By Jason Powell, ProWrestling.net Editor (@prowrestlingnet)
Josh Barnett’s Bloodsport (Game Changer Wrestling)
October 11, 2020 in Indianapolis, Indiana at Marion County Fairgrounds
Replay available via FITE.TV
The show opened with a parade of fighters. It was tough to hear the ring announcer, but he introduced each fighter, who all made their way to the ring. Jon Moxley received the biggest pop. Josh Barnett was out last. Barnett addressed the fans, but it was tough to make out what he said over the house mic. The crowd was receptive to Barnett, who bowed to them at the end of his speech…
Powell’s POV: The fans in attendance were masked and socially distanced. There was also a limit on the number of people allowed inside the venue. For those who haven’t seen a Bloodsport event, they use a rope-less ring that still has the ring posts.
Lenny Leonard was the lone commentator. He ran through the rules. The matches can end via submission, knockout, ref stoppage, or disqualification. If the fighters fall to ringside, they can be counted out.
1. Simon Grimm vs. Matt Makowski. Grimm worked as Simon Gotch in WWE and goes by that name in MLW. Makowski has a 6-2 record in MMA, including a couple fights in Bellator. Grimm was knocked down by a couple of kicks. The referee checked on him while Makowski told Grimm to get back to his feet. The fight continued. Grimm performed a half-and-half suplex. The referee checked on Makowski and called for the bell…
Simon Grimm beat Matt Makowski via ref stoppage.
Powell’s POV: A solid opener. The MMA style suits Grimm. It’s a bit jarring to see standard pro wrestling moves used as finishers in Bloodsport, but it
2. Killer Kelly vs. Allysin Kay in a women’s tournament match. Kay knocked down Kelly with a big kick, then threw a series of punches that showed a lot of light. Kelly came back with a series of punches following a takedown. Kay regrouped and ended up applying a cross armbreaker. Kelly escaped and threw more punches. Kay applied a leg lock. Kelly rolled onto Kay and threw some punches while Kay covered up. Kay clenched the leg lock. Both women traded slaps while seated. Later, Kay fought out of a sleeper, then applied a leg scissors submission hold and got the submission win. The fighters were cordial to one another afterward…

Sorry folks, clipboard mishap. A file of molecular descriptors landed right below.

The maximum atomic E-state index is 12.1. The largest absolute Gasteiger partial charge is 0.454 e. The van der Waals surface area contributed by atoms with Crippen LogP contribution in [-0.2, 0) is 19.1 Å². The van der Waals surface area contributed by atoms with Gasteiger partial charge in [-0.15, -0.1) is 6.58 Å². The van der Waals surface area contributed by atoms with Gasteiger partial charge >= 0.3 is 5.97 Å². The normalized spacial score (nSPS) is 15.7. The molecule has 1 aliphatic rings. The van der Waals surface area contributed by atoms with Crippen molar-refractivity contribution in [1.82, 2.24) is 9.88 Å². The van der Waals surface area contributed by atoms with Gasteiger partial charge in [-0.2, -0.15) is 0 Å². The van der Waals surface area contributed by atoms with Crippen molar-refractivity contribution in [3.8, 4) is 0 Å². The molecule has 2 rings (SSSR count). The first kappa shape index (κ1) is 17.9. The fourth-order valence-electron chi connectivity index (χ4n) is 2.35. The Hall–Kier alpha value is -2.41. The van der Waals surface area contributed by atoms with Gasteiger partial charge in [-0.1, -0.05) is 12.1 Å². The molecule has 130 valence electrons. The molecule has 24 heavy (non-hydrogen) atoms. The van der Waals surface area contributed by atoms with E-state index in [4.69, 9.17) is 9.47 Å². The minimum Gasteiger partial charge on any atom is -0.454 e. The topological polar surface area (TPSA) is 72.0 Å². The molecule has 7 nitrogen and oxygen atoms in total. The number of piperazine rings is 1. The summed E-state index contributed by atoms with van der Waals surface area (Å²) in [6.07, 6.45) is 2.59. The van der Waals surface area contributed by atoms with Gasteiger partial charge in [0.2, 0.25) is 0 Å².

Allysin Kay beat Killer Kelly to advance to the finals of the tournament.
Powell’s POV: The match was slow to start, but it got better as it went on despite some of those rough looking punches.
3. Leyla Hirsch vs. Lindsay Snow in a women’s tournament match. Hirsch went for an early cross arm breaker, but Snow blocked it and escaped. Snow came back with a heel hook and got the submission win. Snow will face Kay later in the show…
Lindsay Snow beat Leyla Hirsch to advance to the finals of the tournament.
Powell’s POV: This was a Snow spotlight match in a lot of ways. A couple things have stood out early when it comes to this show compared to the WrestleMania weekend event in 2019. The smaller and darker venue used in 2019 created a better atmosphere, and I’m not counting the socially distanced fan aspect against this event. And while Leonard is a terrific play-by-play voice, they really could use a color commentator to add the wrestler’s perspective similar to the way Rocky Romero does on New Japan Pro Wrestling shows.
4. Calvin Tankman vs. Alexander James. Tankman was the favorite of the crowd. Tankman mounted James and threw some light punches, but it looked like he connected with a couple of forearms. James rolled Tankman over and threw some punches at the back of his head before applying a rear naked choke. Tanksman slipped out of the hold, then wrestled his way on top of James. Later, both men traded strikes in the middle of the ring. Tankman dropped James with a punch and the referee stepped in to end the fight…